- Some types of insurance benefits, pensions, workers compensation, unemployment compensation, and various other public benefits;
- Social Security, Veterans Benefits, and other various retirement benefits;
- Property of a business partnership;
- Various other types of property.
Can I Discharge Student Loans or Taxes in a Chapter 7 Case?
Student loans cannot be discharged in Chapter 7, and will survive after the conclusion of the case. Income taxes for recent tax years typically cannot be discharged, but depending upon whether timely returns have been filed, some older obligations to the IRS can be discharged.
What is Chapter 13?
Chapter 13 is debt re-adjustment proceeding for individuals whereby a Debtor is able to keep most of his property (i.e. house, cars, furniture or other necessary personal property) under a Court approved repayment plan, while discharging most, if not all, of his other debts. In a Chapter 13 case, a Debtor proposes a plan to repay his creditors, and consolidates most of his debts into a single monthly payment that the Debtor can more easily afford. Chapter 13 provides a broader discharge than a Chapter 7 case, and certain debts which are non-dischargable in a Chapter 7 case may be discharged in a Chapter 13.
What Chapter is Right for Me?
An experienced attorney at Over the Mountain Law Center will recommend which bankruptcy chapter is best for you, based upon all of the facts and circumstances of your case. Call us today at (205) 870-8480 for a free consultation.
How Much Does Bankruptcy Cost?
No two cases are exactly the same, but bankruptcy is probably more affordable than you think. We base our legal fees on the facts and circumstances of each specific case. After the initial free consultation, we will quote you a specific fee which can be paid in installments. Note that all attorneys’ fees and court filing fees for a Chapter 7 case must be paid in full in order to file your case. The filing fees for a Chapter 7 case are $335.00.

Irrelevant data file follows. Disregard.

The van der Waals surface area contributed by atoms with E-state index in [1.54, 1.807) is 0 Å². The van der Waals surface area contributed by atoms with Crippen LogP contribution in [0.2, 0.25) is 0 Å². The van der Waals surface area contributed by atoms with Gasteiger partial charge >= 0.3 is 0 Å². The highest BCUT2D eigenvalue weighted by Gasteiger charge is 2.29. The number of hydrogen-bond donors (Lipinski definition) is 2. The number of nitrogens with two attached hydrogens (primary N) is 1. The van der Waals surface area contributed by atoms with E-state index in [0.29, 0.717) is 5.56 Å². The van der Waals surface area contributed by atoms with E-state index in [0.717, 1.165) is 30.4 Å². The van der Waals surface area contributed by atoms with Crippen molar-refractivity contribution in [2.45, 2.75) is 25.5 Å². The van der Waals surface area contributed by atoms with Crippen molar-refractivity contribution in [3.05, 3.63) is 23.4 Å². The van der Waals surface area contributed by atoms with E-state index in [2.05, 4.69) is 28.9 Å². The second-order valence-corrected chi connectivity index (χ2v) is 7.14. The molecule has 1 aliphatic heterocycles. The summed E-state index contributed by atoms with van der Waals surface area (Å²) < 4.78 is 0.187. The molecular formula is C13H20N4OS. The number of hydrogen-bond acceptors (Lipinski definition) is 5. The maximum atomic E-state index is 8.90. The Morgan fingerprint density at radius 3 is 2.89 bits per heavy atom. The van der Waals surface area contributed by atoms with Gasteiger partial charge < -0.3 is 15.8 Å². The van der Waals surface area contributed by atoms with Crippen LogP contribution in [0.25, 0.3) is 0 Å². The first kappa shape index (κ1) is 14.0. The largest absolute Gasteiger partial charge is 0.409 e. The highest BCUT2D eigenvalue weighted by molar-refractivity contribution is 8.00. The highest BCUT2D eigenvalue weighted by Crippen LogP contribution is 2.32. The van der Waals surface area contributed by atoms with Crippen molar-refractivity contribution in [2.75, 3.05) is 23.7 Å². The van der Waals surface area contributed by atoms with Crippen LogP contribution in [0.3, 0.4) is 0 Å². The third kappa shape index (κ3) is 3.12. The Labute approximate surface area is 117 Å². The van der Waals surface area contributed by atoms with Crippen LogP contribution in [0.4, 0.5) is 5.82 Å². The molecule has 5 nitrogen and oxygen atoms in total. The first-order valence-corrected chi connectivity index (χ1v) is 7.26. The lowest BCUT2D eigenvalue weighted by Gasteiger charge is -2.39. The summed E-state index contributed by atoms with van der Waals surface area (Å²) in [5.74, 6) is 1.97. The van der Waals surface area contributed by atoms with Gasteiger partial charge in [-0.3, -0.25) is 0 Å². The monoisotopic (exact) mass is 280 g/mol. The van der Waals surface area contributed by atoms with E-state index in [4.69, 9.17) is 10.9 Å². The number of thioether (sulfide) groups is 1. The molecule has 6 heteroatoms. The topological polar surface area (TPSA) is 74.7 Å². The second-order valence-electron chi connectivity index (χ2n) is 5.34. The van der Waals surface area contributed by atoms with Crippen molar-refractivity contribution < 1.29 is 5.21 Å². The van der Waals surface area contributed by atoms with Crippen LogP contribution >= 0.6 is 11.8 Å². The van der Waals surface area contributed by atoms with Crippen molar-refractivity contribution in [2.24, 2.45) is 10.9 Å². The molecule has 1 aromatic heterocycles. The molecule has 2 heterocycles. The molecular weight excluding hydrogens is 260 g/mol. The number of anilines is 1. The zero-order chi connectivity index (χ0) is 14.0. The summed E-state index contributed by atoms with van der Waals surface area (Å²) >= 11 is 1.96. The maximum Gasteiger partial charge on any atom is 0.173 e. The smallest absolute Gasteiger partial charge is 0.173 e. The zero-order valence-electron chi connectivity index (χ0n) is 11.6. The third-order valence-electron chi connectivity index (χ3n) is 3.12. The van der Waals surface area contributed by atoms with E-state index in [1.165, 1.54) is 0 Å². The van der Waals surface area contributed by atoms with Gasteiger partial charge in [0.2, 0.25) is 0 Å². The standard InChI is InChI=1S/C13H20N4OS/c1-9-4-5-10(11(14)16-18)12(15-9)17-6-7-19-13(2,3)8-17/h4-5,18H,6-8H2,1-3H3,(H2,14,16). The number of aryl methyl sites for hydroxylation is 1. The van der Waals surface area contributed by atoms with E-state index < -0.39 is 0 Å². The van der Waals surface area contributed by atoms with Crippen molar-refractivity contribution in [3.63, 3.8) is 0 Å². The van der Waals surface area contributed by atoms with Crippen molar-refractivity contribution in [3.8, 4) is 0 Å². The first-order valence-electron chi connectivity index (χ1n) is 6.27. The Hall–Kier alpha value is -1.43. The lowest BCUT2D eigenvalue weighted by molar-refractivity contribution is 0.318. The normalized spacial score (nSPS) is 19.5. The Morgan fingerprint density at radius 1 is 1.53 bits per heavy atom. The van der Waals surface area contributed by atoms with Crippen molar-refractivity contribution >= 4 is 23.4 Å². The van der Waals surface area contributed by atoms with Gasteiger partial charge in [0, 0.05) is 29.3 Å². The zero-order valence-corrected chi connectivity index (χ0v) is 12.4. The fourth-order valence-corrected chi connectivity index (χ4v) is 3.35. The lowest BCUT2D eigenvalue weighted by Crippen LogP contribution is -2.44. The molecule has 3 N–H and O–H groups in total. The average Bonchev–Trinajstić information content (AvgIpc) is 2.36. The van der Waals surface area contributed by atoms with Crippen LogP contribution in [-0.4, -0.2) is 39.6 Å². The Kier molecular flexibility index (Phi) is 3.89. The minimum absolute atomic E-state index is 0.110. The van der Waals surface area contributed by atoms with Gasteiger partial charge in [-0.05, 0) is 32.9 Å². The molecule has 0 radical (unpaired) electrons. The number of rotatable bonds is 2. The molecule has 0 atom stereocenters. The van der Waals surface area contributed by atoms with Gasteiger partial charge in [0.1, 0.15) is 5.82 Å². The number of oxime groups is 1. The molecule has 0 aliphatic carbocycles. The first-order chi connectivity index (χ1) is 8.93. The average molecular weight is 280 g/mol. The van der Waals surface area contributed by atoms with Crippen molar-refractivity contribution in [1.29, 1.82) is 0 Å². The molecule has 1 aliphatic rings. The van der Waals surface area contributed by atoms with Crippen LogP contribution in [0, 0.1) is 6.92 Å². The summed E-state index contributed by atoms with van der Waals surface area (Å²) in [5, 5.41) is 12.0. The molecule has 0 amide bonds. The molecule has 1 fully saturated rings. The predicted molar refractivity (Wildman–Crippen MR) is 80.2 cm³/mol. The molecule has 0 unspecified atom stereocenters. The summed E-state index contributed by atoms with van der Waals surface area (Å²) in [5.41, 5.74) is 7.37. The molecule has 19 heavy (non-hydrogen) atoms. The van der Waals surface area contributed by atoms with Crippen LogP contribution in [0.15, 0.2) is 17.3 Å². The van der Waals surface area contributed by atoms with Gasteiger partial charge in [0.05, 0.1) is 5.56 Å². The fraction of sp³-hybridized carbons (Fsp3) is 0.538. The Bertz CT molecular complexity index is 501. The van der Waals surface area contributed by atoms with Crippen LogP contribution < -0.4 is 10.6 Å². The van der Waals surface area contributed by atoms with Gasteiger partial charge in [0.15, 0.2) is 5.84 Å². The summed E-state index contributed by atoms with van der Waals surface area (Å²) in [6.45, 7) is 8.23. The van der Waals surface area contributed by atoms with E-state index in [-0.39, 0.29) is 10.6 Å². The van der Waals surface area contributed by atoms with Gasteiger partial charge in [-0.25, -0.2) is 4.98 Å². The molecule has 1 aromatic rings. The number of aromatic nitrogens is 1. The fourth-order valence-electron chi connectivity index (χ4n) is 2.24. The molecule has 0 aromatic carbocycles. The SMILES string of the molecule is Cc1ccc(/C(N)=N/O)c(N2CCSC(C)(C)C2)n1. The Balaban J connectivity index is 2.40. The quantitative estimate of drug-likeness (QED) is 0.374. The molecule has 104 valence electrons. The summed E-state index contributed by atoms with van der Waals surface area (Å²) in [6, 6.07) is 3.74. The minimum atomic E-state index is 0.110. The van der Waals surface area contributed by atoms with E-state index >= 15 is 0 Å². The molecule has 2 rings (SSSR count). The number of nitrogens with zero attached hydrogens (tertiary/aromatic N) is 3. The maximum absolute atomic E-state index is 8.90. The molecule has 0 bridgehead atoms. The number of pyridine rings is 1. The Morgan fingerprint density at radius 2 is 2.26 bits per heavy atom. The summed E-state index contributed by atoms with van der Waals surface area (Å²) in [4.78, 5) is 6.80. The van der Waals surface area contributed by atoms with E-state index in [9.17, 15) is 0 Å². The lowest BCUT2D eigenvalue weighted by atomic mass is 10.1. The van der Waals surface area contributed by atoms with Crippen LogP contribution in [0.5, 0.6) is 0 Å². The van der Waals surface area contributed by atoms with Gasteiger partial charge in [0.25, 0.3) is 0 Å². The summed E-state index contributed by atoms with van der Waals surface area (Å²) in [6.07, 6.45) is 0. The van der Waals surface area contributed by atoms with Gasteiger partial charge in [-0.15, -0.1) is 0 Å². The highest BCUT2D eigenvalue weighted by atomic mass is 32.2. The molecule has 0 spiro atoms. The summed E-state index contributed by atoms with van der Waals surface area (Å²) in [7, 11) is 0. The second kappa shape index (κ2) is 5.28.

A Chapter 13 case can be filed upon payment of the court filing fee and a portion of the attorney’s fees. The balance of the Chapter 13 legal fees can be paid from the monthly plan payment that you make for your Chapter 13 payment plan. The filing fees for a Chapter 13 are $310.00.
Credit Counseling Requirement:
There are two courses that you (and your spouse, if filing jointly) are required to take in connection with your bankruptcy case. The first course, Pre-Bankruptcy Credit Counseling should be taken immediately. We cannot file your case until you have completed this course and received a credit counseling certificate. You must provide us with a copy of your credit counseling certificate.
The second course is called a Personal Financial Management Course. It must be completed within sixty (60) days after the first date set for your Section 341 Meeting with the Trustee. After completion of your Personal Financial Management Course, you will receive a certificate of completion of the course, which also must be provided to our office.
Our office has referred clients to Biblical Financial Concepts d/b/a Stand Sure Information Services to fulfill both of these requirements. After scheduling your free consultation with our office, Please call them at (205) 421-1590 or visit their website atwww.biblicalfinancialconcepts.org. Please note that there is a fee for both courses.
How Do I Get the Process of Filing Bankruptcy Started?
The first step is to contact our office at (205) 870-8480 and schedule an appointment. If possible, please bring the following documents to your initial appointment:
- Copies of all bills, loan documents, collection letters that you have received;
- Any court documents pertaining to lawsuits or foreclosure proceedings brought against you;
- Proof of your income (i.e. paystubs) received from your employer for the past 6 months;
- Copies of your tax returns filed for the past 4 years.